You can do something about it

The good news is, if you haven’t sent out your resumes yet, you may still have time to take care of potential red flags before they hurt your chances of getting hired, and ensure you are accurately represented online.

Be responsible online

Putting yourself in the shoes of others goes a long way when considering whether or not a post is worth sharing on social media. You may also have to review past posts and delete or change the privacy settings of those that may be viewed as inappropriate by people who don’t know you. Likewise, untag yourself from any questionable posts and pictures by your friends. If sifting through all your social media channels sounds like too much work, you may try changing your name—a method often used by students applying to law or medical school. Or you can use a free reputation management site like Talkwalker to scan your social media pages for potential warning signs.

Go a step further

Many employers go beyond social media to research a potential employee. According to CareerBuilder, about 70% of companies use search engines such as Google, Yahoo and Bing to look up candidates. If you have negative comments about you online, you can’t simply leave them alone as these can deter potential employers. You need to deal with negative feedback the best way possible, which is to respond and address the issues appropriately and promptly. Doing so can help prevent further escalation, as well as show to potential employers your maturity in dealing with problems.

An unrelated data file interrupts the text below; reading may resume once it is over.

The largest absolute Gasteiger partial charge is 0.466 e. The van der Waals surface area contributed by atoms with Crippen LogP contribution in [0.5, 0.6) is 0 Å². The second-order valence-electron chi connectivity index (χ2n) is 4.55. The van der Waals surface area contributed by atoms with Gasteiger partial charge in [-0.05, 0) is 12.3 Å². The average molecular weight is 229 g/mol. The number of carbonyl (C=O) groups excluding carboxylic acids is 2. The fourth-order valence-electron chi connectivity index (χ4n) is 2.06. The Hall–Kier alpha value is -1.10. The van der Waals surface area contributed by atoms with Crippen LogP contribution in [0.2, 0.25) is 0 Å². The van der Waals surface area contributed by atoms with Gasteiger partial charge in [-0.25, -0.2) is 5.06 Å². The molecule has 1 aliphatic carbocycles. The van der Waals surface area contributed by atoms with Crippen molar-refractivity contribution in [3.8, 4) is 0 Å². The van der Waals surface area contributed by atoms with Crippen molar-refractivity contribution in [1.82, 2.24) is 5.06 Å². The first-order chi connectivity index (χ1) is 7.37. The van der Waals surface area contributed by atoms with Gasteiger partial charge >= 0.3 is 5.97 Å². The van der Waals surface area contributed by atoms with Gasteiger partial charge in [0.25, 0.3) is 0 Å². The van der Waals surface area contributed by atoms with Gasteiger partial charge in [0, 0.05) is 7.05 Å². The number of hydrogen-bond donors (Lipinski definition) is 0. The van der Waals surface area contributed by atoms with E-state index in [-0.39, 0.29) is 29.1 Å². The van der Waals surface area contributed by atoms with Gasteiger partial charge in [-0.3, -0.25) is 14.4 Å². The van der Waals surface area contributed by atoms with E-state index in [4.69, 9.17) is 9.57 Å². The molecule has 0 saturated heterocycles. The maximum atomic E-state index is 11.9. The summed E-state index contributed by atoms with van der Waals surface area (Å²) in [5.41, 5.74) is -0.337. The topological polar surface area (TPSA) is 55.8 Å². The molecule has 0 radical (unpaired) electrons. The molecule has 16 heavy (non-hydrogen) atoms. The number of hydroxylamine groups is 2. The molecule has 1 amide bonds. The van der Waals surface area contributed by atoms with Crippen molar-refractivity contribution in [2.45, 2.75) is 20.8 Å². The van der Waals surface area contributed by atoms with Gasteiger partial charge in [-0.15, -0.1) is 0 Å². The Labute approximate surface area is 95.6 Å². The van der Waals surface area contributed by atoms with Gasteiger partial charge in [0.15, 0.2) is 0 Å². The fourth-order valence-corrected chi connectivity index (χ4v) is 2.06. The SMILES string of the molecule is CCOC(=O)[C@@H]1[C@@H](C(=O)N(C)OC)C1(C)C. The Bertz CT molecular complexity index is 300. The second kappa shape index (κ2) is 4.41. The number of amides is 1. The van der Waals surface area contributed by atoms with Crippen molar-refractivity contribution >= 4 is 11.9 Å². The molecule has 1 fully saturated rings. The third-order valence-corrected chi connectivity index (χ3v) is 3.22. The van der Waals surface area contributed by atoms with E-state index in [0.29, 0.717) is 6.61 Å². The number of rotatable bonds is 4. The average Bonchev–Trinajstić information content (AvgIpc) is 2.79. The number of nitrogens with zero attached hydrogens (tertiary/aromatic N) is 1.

Honesty was, is and will always be the best policy

You can’t possibly cover everything, so if a hiring manager does find a red flag and asks you about it, be honest. That said, it’s important to plan what you’ll say to preempt any concerns. For instance, if they ask you about that “Happy 420” message you forgot to delete, you may say something like “I can’t say I haven’t made foolish choices in the past,” if you’re no longer using or “My lifestyle choices may be disagreeable to some people, but I have never let them interfere with the quality of my work,” if you are.

Think twice before you post

Many careers have come to an abrupt end just because of what they posted online. Moving forward, it pays to ponder before you post. Think about how a message, image, share, or joke is going to be received by your friends and followers. This doesn’t mean that you should be afraid of speaking your mind, but as a matter of decency, make sure your posts are really suitable for the general audience. Not everything you post cannot be undone, especially if it has been read, shared, or grabbed as a screenshot.

Benefitting from social media use

While the inappropriate content on social media can destroy your chances of landing a job, the right kind of content can increase it. For instance, sharing accomplishments and volunteering activities can tell hiring managers that you are a responsible person that can be trusted to take on more advanced tasks. The takeaway here is to be clean and consistent with your social media presence and make sure every post adds value to your personal brand.

Get a free resume review
  • 7 seconds: this is how long your resume has either to impress or be ignored by the recruiter 
  • 300+: average number of applications one corporate job opening posted online receives 
  • 3%: number of sent resumes that result in interviews 

Transform your career
and beat the odds!

View Packages